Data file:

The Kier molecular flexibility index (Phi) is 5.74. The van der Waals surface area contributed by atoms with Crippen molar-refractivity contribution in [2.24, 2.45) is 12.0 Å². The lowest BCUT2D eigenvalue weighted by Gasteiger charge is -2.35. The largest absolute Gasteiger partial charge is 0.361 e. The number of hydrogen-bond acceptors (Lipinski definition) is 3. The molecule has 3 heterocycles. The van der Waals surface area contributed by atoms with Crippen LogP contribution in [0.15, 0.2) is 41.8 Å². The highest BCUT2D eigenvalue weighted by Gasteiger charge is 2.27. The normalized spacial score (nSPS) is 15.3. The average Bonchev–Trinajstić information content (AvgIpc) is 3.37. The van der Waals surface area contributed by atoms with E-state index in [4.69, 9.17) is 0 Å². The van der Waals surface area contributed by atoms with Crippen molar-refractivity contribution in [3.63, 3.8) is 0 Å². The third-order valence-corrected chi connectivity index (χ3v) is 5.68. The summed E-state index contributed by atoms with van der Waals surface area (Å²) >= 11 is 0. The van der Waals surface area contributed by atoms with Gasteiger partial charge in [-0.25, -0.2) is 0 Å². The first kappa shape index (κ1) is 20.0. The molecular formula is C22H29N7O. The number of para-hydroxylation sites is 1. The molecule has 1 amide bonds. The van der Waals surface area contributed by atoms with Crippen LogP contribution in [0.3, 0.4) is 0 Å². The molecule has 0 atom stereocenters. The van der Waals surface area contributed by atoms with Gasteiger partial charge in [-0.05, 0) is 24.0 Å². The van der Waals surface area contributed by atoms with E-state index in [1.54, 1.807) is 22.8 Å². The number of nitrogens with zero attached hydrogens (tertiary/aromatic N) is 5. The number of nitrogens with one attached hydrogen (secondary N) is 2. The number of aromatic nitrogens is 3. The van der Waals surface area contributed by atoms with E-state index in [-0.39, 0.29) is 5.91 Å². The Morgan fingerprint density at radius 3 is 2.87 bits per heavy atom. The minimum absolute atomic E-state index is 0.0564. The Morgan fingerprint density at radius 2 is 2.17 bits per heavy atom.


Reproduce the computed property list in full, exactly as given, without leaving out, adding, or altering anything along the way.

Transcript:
The Kier molecular flexibility index (Phi) is 5.74. The van der Waals surface area contributed by atoms with Crippen molar-refractivity contribution in [2.24, 2.45) is 12.0 Å². The lowest BCUT2D eigenvalue weighted by Gasteiger charge is -2.35. The largest absolute Gasteiger partial charge is 0.361 e. The number of hydrogen-bond acceptors (Lipinski definition) is 3. The molecule has 3 heterocycles. The van der Waals surface area contributed by atoms with Crippen LogP contribution in [0.15, 0.2) is 41.8 Å². The highest BCUT2D eigenvalue weighted by Gasteiger charge is 2.27. The normalized spacial score (nSPS) is 15.3. The average Bonchev–Trinajstić information content (AvgIpc) is 3.37. The van der Waals surface area contributed by atoms with E-state index in [4.69, 9.17) is 0 Å². The van der Waals surface area contributed by atoms with Crippen molar-refractivity contribution in [3.63, 3.8) is 0 Å². The third-order valence-corrected chi connectivity index (χ3v) is 5.68. The summed E-state index contributed by atoms with van der Waals surface area (Å²) >= 11 is 0. The van der Waals surface area contributed by atoms with Gasteiger partial charge in [-0.25, -0.2) is 0 Å². The first kappa shape index (κ1) is 20.0. The molecular formula is C22H29N7O. The number of para-hydroxylation sites is 1. The molecule has 1 amide bonds. The van der Waals surface area contributed by atoms with Crippen LogP contribution in [0.3, 0.4) is 0 Å². The molecule has 0 atom stereocenters. The van der Waals surface area contributed by atoms with Gasteiger partial charge in [-0.05, 0) is 24.0 Å². The van der Waals surface area contributed by atoms with E-state index in [1.54, 1.807) is 22.8 Å². The number of nitrogens with zero attached hydrogens (tertiary/aromatic N) is 5. The number of nitrogens with one attached hydrogen (secondary N) is 2. The number of aromatic nitrogens is 3. The van der Waals surface area contributed by atoms with E-state index in [-0.39, 0.29) is 5.91 Å². The Morgan fingerprint density at radius 3 is 2.87 bits per heavy atom. The minimum absolute atomic E-state index is 0.0564. The Morgan fingerprint density at radius 2 is 2.17 bits per heavy atom.